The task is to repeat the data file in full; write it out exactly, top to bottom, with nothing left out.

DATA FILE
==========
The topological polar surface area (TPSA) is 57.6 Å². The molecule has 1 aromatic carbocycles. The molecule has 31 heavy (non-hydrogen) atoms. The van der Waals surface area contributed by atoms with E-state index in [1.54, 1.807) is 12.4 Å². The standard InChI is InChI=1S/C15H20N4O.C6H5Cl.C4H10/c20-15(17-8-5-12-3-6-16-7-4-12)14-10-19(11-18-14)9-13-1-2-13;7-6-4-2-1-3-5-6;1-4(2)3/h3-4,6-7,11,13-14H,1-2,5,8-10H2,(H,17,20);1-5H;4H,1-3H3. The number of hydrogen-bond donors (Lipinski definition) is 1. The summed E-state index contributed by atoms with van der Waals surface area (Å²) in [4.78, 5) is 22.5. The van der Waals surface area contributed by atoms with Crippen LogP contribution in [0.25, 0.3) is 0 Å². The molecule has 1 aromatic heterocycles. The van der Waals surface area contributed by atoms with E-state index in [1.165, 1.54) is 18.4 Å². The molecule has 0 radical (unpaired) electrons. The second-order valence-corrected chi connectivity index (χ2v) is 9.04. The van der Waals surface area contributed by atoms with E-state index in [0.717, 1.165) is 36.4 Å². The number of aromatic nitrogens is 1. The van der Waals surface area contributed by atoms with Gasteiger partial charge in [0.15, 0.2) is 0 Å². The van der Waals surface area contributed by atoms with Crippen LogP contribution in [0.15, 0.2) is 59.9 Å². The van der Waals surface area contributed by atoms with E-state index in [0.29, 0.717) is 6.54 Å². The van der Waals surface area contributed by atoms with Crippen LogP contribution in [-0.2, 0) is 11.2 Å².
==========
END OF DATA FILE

The topological polar surface area (TPSA) is 57.6 Å². The molecule has 1 aromatic carbocycles. The molecule has 31 heavy (non-hydrogen) atoms. The van der Waals surface area contributed by atoms with E-state index in [1.54, 1.807) is 12.4 Å². The standard InChI is InChI=1S/C15H20N4O.C6H5Cl.C4H10/c20-15(17-8-5-12-3-6-16-7-4-12)14-10-19(11-18-14)9-13-1-2-13;7-6-4-2-1-3-5-6;1-4(2)3/h3-4,6-7,11,13-14H,1-2,5,8-10H2,(H,17,20);1-5H;4H,1-3H3. The number of hydrogen-bond donors (Lipinski definition) is 1. The summed E-state index contributed by atoms with van der Waals surface area (Å²) in [4.78, 5) is 22.5. The van der Waals surface area contributed by atoms with Crippen LogP contribution in [0.25, 0.3) is 0 Å². The molecule has 1 aromatic heterocycles. The van der Waals surface area contributed by atoms with E-state index in [1.165, 1.54) is 18.4 Å². The molecule has 0 radical (unpaired) electrons. The second-order valence-corrected chi connectivity index (χ2v) is 9.04. The van der Waals surface area contributed by atoms with E-state index in [0.717, 1.165) is 36.4 Å². The number of aromatic nitrogens is 1. The van der Waals surface area contributed by atoms with Gasteiger partial charge in [0.15, 0.2) is 0 Å². The van der Waals surface area contributed by atoms with Crippen LogP contribution in [0.15, 0.2) is 59.9 Å². The van der Waals surface area contributed by atoms with E-state index in [0.29, 0.717) is 6.54 Å². The van der Waals surface area contributed by atoms with Crippen LogP contribution in [-0.2, 0) is 11.2 Å².